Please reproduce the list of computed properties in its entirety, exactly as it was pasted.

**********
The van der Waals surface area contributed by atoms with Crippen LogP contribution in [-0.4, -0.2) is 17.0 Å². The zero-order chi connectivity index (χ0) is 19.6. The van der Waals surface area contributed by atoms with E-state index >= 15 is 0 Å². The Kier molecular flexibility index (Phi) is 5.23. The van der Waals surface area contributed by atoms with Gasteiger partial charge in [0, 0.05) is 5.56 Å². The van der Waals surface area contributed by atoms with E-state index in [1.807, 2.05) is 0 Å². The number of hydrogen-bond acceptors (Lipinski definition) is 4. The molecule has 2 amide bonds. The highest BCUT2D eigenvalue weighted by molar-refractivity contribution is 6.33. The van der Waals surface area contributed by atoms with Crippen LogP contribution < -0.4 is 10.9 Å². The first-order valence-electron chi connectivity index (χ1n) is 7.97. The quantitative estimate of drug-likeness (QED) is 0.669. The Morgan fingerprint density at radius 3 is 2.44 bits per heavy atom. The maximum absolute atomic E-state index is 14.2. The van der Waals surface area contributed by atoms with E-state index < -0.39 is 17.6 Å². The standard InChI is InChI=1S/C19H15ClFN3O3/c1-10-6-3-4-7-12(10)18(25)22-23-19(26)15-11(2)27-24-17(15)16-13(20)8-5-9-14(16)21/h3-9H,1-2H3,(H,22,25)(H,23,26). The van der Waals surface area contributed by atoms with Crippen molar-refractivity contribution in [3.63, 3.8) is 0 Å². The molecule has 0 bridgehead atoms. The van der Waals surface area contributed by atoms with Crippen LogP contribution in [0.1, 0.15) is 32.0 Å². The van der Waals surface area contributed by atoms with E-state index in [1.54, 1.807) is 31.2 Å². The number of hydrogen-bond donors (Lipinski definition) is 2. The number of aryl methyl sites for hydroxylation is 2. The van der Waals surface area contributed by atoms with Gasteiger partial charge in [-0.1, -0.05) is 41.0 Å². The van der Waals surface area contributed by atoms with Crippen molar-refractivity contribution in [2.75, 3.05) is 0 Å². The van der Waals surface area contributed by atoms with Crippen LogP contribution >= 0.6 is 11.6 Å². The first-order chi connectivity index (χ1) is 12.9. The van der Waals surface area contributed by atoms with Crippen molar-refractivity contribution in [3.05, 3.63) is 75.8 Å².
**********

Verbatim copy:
The van der Waals surface area contributed by atoms with Crippen LogP contribution in [-0.4, -0.2) is 17.0 Å². The zero-order chi connectivity index (χ0) is 19.6. The van der Waals surface area contributed by atoms with E-state index >= 15 is 0 Å². The Kier molecular flexibility index (Phi) is 5.23. The van der Waals surface area contributed by atoms with Gasteiger partial charge in [0, 0.05) is 5.56 Å². The van der Waals surface area contributed by atoms with E-state index in [1.807, 2.05) is 0 Å². The number of hydrogen-bond acceptors (Lipinski definition) is 4. The molecule has 2 amide bonds. The highest BCUT2D eigenvalue weighted by molar-refractivity contribution is 6.33. The van der Waals surface area contributed by atoms with Crippen LogP contribution < -0.4 is 10.9 Å². The first-order valence-electron chi connectivity index (χ1n) is 7.97. The quantitative estimate of drug-likeness (QED) is 0.669. The Morgan fingerprint density at radius 3 is 2.44 bits per heavy atom. The maximum absolute atomic E-state index is 14.2. The van der Waals surface area contributed by atoms with E-state index < -0.39 is 17.6 Å². The standard InChI is InChI=1S/C19H15ClFN3O3/c1-10-6-3-4-7-12(10)18(25)22-23-19(26)15-11(2)27-24-17(15)16-13(20)8-5-9-14(16)21/h3-9H,1-2H3,(H,22,25)(H,23,26). The van der Waals surface area contributed by atoms with Crippen molar-refractivity contribution in [3.63, 3.8) is 0 Å². The molecule has 0 bridgehead atoms. The van der Waals surface area contributed by atoms with Crippen LogP contribution in [0.1, 0.15) is 32.0 Å². The van der Waals surface area contributed by atoms with E-state index in [1.54, 1.807) is 31.2 Å². The number of hydrogen-bond donors (Lipinski definition) is 2. The number of aryl methyl sites for hydroxylation is 2. The van der Waals surface area contributed by atoms with Gasteiger partial charge in [-0.1, -0.05) is 41.0 Å². The van der Waals surface area contributed by atoms with Crippen molar-refractivity contribution in [2.75, 3.05) is 0 Å². The van der Waals surface area contributed by atoms with Crippen LogP contribution >= 0.6 is 11.6 Å². The first-order chi connectivity index (χ1) is 12.9. The van der Waals surface area contributed by atoms with Crippen molar-refractivity contribution in [3.05, 3.63) is 75.8 Å².